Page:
In recent years radical attempts to reform the system have been quashed. In November 1987, Graham Allen, Labour MP for Nottingham North, briefly refused to sign the Register in protest at its partial and inadequate nature'. During his membership of the Select Committee on Members' Interests, he suggested five changes to the Register. They included more detailed information about remuneration received by MPs, declaration of clients of lobbying firms and the listing of all shareholdings.
In March 1988 the select committee rejected Allen's proposals. That month another radical blueprint was considered. Drafted by Labour MPs Dale Campbell-Savours and Tom Pendry, this plan advocated that the assets of MPs' wives should be declared, the threshold of 1 per cent on shares be lowered or all shareholdings in public companies worth over £100,000 be registered, and capital gains on a particular share exceeding £25,000 be recorded. These reforms were also rejected, although only on the casting vote of the chairman, Sir Geoffrey Johnson-Smith. The committee responded by diverting attention away from Members' interests and launching another inquiry into the activities of lobbying companies.
One argument used to discourage further disclosure is that Members are already aware of those who transgress. One of them sent an anonymous note to the Observer's political editor Adam Raphael saying: 'Those MPs who are bought are discounted by the rest of us. Yours sincerely, A Tory.' This ignores the fact that voters would remain ignorant of their MP's interests without disclosure.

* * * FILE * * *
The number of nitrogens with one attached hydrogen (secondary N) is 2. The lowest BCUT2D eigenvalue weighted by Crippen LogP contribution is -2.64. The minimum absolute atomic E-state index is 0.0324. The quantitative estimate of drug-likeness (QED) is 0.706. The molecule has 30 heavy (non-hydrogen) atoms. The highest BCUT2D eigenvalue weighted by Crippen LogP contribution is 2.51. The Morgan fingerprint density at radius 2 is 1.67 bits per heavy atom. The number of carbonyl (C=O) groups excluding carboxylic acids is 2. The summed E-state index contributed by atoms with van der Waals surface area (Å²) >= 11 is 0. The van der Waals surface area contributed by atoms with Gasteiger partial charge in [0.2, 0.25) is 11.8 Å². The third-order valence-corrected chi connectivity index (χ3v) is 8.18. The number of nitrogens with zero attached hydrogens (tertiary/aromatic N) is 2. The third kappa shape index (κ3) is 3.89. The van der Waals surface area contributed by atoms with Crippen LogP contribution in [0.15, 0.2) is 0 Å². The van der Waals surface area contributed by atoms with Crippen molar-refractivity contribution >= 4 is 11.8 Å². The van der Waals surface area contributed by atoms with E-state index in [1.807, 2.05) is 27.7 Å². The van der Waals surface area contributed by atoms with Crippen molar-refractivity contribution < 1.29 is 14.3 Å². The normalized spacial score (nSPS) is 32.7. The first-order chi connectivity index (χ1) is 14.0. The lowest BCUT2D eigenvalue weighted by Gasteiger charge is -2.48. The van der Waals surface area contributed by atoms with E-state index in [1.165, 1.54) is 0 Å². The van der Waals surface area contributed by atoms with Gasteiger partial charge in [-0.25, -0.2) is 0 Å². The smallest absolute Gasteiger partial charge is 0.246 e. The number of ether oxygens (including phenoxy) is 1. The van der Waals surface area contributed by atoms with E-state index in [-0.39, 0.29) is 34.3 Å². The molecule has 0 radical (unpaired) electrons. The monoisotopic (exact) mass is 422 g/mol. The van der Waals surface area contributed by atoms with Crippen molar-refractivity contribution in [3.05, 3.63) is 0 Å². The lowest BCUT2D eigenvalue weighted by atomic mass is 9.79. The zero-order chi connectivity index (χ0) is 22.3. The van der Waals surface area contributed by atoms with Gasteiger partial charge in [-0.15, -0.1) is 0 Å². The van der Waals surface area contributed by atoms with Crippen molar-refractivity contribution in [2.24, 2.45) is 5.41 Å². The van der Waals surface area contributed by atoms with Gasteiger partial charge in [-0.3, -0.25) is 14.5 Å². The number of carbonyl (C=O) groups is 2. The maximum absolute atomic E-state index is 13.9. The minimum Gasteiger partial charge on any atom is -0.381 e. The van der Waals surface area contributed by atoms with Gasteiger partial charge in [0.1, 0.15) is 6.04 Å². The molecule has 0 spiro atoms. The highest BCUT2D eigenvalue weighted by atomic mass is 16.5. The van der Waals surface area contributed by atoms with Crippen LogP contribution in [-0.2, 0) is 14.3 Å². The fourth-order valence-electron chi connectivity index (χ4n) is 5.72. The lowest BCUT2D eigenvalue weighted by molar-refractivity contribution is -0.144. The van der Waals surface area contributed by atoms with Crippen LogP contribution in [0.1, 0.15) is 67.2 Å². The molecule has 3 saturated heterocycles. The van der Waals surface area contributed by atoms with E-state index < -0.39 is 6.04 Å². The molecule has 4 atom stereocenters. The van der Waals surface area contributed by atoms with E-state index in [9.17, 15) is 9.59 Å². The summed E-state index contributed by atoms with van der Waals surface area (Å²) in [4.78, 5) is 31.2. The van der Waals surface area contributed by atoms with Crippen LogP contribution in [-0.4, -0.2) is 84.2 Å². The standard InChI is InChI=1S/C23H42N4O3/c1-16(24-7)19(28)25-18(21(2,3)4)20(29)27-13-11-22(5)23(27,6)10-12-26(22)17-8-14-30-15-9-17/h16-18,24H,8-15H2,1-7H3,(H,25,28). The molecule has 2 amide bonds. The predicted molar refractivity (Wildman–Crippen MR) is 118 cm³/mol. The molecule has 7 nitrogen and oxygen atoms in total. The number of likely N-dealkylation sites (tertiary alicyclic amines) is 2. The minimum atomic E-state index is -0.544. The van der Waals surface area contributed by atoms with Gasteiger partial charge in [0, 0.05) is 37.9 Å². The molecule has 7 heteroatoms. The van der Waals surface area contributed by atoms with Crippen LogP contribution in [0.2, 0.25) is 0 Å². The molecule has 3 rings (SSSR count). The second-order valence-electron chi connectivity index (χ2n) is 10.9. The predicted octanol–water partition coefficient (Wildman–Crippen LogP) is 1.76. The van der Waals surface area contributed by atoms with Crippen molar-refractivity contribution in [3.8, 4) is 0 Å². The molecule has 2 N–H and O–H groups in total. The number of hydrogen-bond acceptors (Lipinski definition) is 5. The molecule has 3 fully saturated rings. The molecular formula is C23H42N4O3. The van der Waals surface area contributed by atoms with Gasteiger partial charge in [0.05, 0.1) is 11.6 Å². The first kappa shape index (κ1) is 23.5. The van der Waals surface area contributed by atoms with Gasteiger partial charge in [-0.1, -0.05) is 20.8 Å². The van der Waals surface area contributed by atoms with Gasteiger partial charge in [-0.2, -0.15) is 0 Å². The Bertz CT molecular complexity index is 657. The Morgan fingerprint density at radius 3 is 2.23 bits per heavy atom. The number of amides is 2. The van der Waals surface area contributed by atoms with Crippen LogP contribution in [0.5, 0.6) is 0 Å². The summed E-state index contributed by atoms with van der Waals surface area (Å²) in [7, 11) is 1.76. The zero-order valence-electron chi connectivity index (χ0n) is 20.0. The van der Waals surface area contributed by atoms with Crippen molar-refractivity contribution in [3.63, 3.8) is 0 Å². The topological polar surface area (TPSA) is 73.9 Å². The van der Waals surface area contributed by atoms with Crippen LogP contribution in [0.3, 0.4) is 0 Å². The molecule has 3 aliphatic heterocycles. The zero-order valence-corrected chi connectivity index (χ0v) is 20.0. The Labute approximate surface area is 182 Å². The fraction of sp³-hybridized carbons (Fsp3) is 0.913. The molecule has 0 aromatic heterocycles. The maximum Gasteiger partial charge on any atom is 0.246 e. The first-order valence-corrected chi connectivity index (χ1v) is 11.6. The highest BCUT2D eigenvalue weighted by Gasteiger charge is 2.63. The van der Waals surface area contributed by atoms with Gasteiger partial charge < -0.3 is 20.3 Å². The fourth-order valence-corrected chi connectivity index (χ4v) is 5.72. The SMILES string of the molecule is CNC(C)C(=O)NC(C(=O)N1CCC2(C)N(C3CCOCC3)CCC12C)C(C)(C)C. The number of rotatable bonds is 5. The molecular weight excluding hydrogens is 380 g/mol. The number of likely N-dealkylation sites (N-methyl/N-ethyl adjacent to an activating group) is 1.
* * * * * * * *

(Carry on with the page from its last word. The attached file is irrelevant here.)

By far the major flaw with the Register is that it is voluntary, based on custom and courtesy rather than rule and resolution. It is not legally binding, and only suspension or expulsion from the House of Commons can make it effective.
One attempt to make the Register compulsory was roundly defeated by MPs. In 1985 Dale Campbell-Savours proposed that a newly-elected Member be required to make a declaration in the Register before being allowed to take his seat in the House. John Biffen, then leader of the Commons, opposed the motion. He argued that it would create 'the most formidable problems of definition'. Some thirty Conservative MPs disagreed and voted for a mandatory Register, but they were defeated by 174 to 128, a majority of 46.
The Register's lack of credibility was starkly illustrated by the absence of any action taken against Enoch Powell. Between 1975 and 1987 Powell steadfastly refused to comply with the requirement to declare his interests in the Register. The Ulster MP admitted he was in 'clear contempt' of the House but believed that the resolution was 'unconstitutional'. The Select Committee on Members' Interests repeatedly recommended that disciplinary action be taken against Powell. But the Commons refused to enforce its own rules.